*See first comment below.

South Carolina’s Musical Heritage

To say South Carolina is a colorful state is like saying Orson Welles had a weight problem, Yul Brenner was follicularly challenged (better add a reference someone under 60 might recognize) or Justin Bieber isn’t what you would call winsome.

Damn right we’re colorful – got a Asian-Indian-American governor against immigration, a black senator backing legislation that makes it more difficult for blacks to vote, a white not-so-closeted gay senator against marriage equality. Got a state university that houses its “Honor College” in a building named for former governor/senator who went by the moniker “Pitchfork Ben” and was an outspoken advocate of white supremacy and lynch laws.

hunleyfuneral11We put on elaborate funerals for found Confederate bones, wear seersucker suits, interbreed, whoop it up all the time (cf. Southern Charm). In fact, I hear James L Petigru’s quote that South Carolina’s “too small to be a republic and too large to be an insane asylum” so often it’s almost become a cliché.

Given our eccentricities, it follows South Carolina boasts a bumper crop of potent popular music, and it does — to a certain extent.

* * *

Each year the magazine The Oxford American puts out a Southern Music edition that comes with a cd featuring an eclectic selection of songs from the South. The last few years, the editors have featured the songs of one state; e.g., Louisiana, Alabama, Mississippi, Arkansas, and Tennessee have all had cds devoted to their home grown music. Because of the rich treasure trove these states possess, the editors have refrained from choosing the states’ most famous or most accomplished musicians but have opted instead for a [redundancy alert] smorgasbord of arcane eclecticism. For example, you won’t find Iris DeMent or Robert Lockwood, Jr. on the Arkansas cd; however, Suga City makes the cut.

Iris DeMent

Iris DeMent

Whenever the Oxford editors get around to culling some tunes for the South Carolina cd, they’re not going to have a profound number of musicians to choose from, but damn, they’re going to have some true masters who hail from the Palmetto State. The problem, I suspect, will be which James Brown or Dizzy Gillespie tune to showcase.

What follows is my South Carolina cd with the caveat that I ain’t no expert and will no doubt omit some obvious choices. Also, I’m not listing the musicians/songs in the order that would appear on the cd but in the order they occur to me.

* * *

One gripe I have with the Oxford cds is that they can sound a bit too archive-y, if you know what I mean. I like listening to cds in the car on the way to work, not necessarily listening to them as an exercise in musical scholarship. Therefore, I’d match the following SC musicians with these songs.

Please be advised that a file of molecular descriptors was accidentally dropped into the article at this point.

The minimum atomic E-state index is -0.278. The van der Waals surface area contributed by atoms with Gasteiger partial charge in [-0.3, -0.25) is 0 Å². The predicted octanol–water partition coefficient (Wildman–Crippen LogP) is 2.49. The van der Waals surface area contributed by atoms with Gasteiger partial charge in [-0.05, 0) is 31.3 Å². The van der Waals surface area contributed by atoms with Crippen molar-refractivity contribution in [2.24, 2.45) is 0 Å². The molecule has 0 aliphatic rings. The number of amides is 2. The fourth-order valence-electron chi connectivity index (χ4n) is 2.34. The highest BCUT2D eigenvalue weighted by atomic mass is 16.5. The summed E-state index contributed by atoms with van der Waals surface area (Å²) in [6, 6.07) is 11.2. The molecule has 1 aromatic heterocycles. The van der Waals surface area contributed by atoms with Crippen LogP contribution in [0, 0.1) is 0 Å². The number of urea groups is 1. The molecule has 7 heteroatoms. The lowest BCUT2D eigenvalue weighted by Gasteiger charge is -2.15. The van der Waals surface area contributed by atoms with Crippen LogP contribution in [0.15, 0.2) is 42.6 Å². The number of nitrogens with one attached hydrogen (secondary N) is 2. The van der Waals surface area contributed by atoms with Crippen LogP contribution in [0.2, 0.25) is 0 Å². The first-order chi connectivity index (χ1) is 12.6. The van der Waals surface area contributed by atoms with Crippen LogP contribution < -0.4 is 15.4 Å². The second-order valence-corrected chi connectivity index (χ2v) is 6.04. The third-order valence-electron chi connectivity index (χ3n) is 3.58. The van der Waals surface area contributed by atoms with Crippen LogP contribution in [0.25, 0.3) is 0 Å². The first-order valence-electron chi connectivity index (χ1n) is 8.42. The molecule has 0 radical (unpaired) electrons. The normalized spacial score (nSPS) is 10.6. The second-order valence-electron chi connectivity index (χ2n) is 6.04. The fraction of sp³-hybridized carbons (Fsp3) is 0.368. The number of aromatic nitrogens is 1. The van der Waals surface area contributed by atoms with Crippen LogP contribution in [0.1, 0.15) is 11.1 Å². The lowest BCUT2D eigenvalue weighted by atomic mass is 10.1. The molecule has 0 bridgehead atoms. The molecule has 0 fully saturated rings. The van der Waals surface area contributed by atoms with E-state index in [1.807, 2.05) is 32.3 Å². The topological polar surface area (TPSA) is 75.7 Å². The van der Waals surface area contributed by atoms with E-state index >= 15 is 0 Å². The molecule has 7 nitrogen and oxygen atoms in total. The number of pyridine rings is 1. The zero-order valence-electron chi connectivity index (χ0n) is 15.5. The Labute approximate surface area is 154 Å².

Maurice Williams and the Zodiacs – “Stay” [Lancaster, SC]

The Swingin’ Medallions – “Double Shot of My Baby’s Love” [Greenwood]

The Marshall Tucker Band – “Can’t You See” [Spartanburg]

Eartha-Kitt-Bad-But-Beautiful-375528Because Eartha Kitt’s “C’est Bon” has already appeared on an earlier Oxford compilation, I’d go with maybe “I Want to be Evil” or “Je cherce un homme.” {North]

Of course, the geniuses Dizzy Gillespie [Cheraw] and James Brown [Barnwell] have left profound bodies of work. I’m too lazy to even try to come up with representative songs. It’s no fun, too fraught with danger.

 * * *

Okay we have 6 songs so we need at least 14 more. SC beach music needs more representation than the Medallions, so Bill Pinckney’s Drifters [Daizell, SC] is an obvious choice. Let’s go with “There Goes My Baby.”

Chubby Checker - Twisting USA Album CoverChubby Checker [Spring Gulley] checks in [forgive me] with “Let’s Twist Again” because it’s such pure rock-n-roll, but “Limbo Rock” would be a close second.

As far as country/Americana goes we got Bill Anderson [Columbia] “Po Folks” and the country swing of Uncle Walt’s Band [Spartanburg] featuring Champ Hood, David Ball, and the late Walter Hyatt. “Gimme Some Skin” would be my choice.

I love gospel, and we have an impressive number of groups to choose from, but in deference to my pal Jo Humphreys, I’m going with the Brotherhood Gospel Singers [Mt. Pleasant] “Mary, Don’t Weep.”

Now, it’s blues time. The Reverend Gary Davis’s {Laurens County] “You Got to Move” or “Prodigal Son” will be familiar to Rolling Stone aficionados. Pinkey “Pink” Anderson {Laurens] certainly deserves the nod above Drink Small [Bishopville].

Though I’m not a big fan, it would be churlish not to include Hootie and the Blowfish [Charleston]. You choose.

Now for some lesser known South Carolina artists. Julius Cobb’s {Greenville] soul ballad “Great Big Change in Me” with its horns and killer vocal (featuring talking) is an obscure gem (and my former roommate Warren Moise once played keyboards with one of his bands). You can listen to “Great Change in Me” HERE.

Even though they’re from North Carolina, we could sneak Jump Little Children into the mix, but why do that when you could include The Fire Apes’ [Charleston] “Let Me Know” or “Lori.”

killerwhales_largeEver heard of the Killer Whales [Charleston]? Well, I have, and their cover of the Melodians’ “Johnny Too Bad” adds a much needed Caribbean lilt into the mix.

How bout some jazz fusion funk via Alphonse Mouzon [Charleston? “Funky Snakefoot” will do in a pinch.

Okay, I’m down to two Do I want to throw a bone to the younger set with a selection from Iron & Wine or add a couple of unrepresented country crooners like Josh Turner?

Naw, I’m going with the Blue Dogs’ “Walter” [Charleston] and Danielle Howle’s [Columbia] “Oh Swear.”

Jim Crow

Jim Crow

By the way, if you’re reading this before 15 November 2014 and are in the Charleston area, come out and see two of my favorite acts at the Folly Beach Front Porch Festival, i.e. Jim Crow going solo and Po Dunk led by brother/frontman John Fleming Moore. It starts at 2 at various venues in walking distance of Center Street.

 

 

Shagging

 

If you look closely, you can detect the traces

Of teenagers drowned in the puddles of their faces.

 

Perhaps this is beauty’s curse, the clinging,

King Canute by the seaside singing:

 

Stop in the name of love. But the aging process

Stops for no one. There’s no recess

 

In decay’s schoolday, no stopping the seasons,

Even if you’re sockless and sporting Bass Weejuns.

 

carolineshagging